Monday, March 14, 2016

The Future of Biomass

Tree and orchard removal seem to have been on the rise over the last couple years. With the lack of water, farmers are having to remove orchards that they can't irrigate. Farmers are down sizing their planted acreage and prioritizing what water they do have. Many farmers are removing older, less productive orchards sooner than they would normally. In it's place, sometimes the land is being fallowed and times they plant a new orchard which requires less water. All of this means more and more trees are being torn out and orchards are being removed. But what do farmers do with these trees once they are removed from the ground?

Piles and piles of dead trees are all over the Central Valley
Until recently, a common use was co-generation. Farmers would pay for their trees to be removed and hauled to co-generation plants. These facilities would burn removed trees and make energy to be transferred into the grid. In the 1980's biomass plants and the utility companies created 20-30 year contracts for these facilities to be built and to use agriculture by-products to create energy. Well, now these contracts are expiring and the utility companies are not renewing these contracts. It is now cheaper for the utility companies to use natural gas and solar than to use tree biomass.

The problem is now that these biomass facilities were utilizing a large majority of the trees being removed in California. Of the 30 biomass plants throughout the state most of them will be closing by July 2016, the majority of which closed January 2016. There are currently no public facilities excepting material in the Central Valley.  All the facilities have reached their maximum capacity of material they need until their contracts expire.
Mounds of wood chips waiting to be hauled away
The question is now what do farmers do with their trees? Because of Valley Air Control Board standards and requirements, farmers can only burn certain material on certain days. Burning a whole orchard would take much more time than allocated. And what a waste of an energy resource. The biomass facilities would burn our trees and create energy and now farmers are going to have to burn the trees anyways without the great energy source being utilized.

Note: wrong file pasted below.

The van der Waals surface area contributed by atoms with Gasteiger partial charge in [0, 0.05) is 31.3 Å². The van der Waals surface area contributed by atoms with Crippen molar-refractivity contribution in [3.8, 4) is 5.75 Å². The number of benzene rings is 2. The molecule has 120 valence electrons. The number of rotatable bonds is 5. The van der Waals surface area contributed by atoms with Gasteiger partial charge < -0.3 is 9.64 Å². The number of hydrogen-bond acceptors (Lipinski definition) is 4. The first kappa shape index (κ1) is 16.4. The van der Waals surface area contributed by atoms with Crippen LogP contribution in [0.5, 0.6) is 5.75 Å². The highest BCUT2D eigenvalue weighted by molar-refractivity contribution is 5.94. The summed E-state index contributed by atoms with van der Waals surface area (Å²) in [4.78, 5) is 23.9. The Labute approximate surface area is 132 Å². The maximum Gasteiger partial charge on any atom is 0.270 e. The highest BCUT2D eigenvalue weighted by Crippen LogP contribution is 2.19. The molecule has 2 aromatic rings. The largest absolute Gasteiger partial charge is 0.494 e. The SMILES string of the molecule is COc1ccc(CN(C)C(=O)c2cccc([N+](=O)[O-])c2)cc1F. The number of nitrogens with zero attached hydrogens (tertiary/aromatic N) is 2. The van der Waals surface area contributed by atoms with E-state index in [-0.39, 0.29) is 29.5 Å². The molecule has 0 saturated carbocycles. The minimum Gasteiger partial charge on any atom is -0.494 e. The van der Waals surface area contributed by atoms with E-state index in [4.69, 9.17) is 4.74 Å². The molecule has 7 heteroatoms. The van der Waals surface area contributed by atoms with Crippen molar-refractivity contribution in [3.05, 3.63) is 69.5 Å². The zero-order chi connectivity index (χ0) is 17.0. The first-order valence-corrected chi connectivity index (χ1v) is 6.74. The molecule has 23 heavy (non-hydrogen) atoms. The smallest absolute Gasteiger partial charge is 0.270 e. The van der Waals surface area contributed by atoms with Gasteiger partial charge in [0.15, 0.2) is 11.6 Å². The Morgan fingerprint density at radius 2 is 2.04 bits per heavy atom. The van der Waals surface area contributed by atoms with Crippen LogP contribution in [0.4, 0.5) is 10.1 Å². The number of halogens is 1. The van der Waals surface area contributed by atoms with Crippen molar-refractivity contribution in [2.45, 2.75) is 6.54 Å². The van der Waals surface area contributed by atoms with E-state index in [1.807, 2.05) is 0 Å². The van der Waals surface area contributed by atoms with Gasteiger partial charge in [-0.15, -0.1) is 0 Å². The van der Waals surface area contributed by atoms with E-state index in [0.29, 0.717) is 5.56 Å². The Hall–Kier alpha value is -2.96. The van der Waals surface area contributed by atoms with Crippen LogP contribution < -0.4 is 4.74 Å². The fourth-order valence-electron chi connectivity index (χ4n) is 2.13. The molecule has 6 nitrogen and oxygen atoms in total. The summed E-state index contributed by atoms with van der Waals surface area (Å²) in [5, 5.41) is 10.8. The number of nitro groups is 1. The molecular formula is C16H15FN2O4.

There have been some studies done by the University Extension that say farmers can return those trees back into the soil. But grinding a whole orchard and ripping it into the soil has not been studied long enough to know if it would be beneficial for the life of the new orchard. Plus the economic impact of such a venture would be quite costly. Some growers are investing into new and innovative ways though. There was recently an Iron Wolf Demo where growers, media and researchers came out to see just how to think outside the box. The massive Iron Wolf machine will grind 4 acres in a day and return the tree into the soil in chunks that can be ripped into the new field. This machine comes with a hefty $1 million price tag, making it only affordable for a small percentage of growers.

So what are farmers to do now? Well there is an initiative on the Governor's desk to use Cap and Trade funds to keep the co-generation facilities open. He has been sitting on it for quite some time, making some farmers skeptical if he will allocate the funds. We can also hope that the utility companies will renew their contracts and keep these facilities open. Farmers, like always, will have to be innovative and creative in coming up with new ideas and uses for their products.

Until Next Time,
Almond Girl

Wednesday, March 2, 2016

The Beauty of Bloom

The beauty of bloom really can't be discussed in words. So here are a few of my favorite bloom pictures from the 2016 almond bloom. Enjoy!

bud swell

Up close and personal

Rows and rows of bee boxes

Busy bee

Almond bloom branch

Afternoon sun shining through 

Nuts already starting to form
Until Next Time,
Almond Girl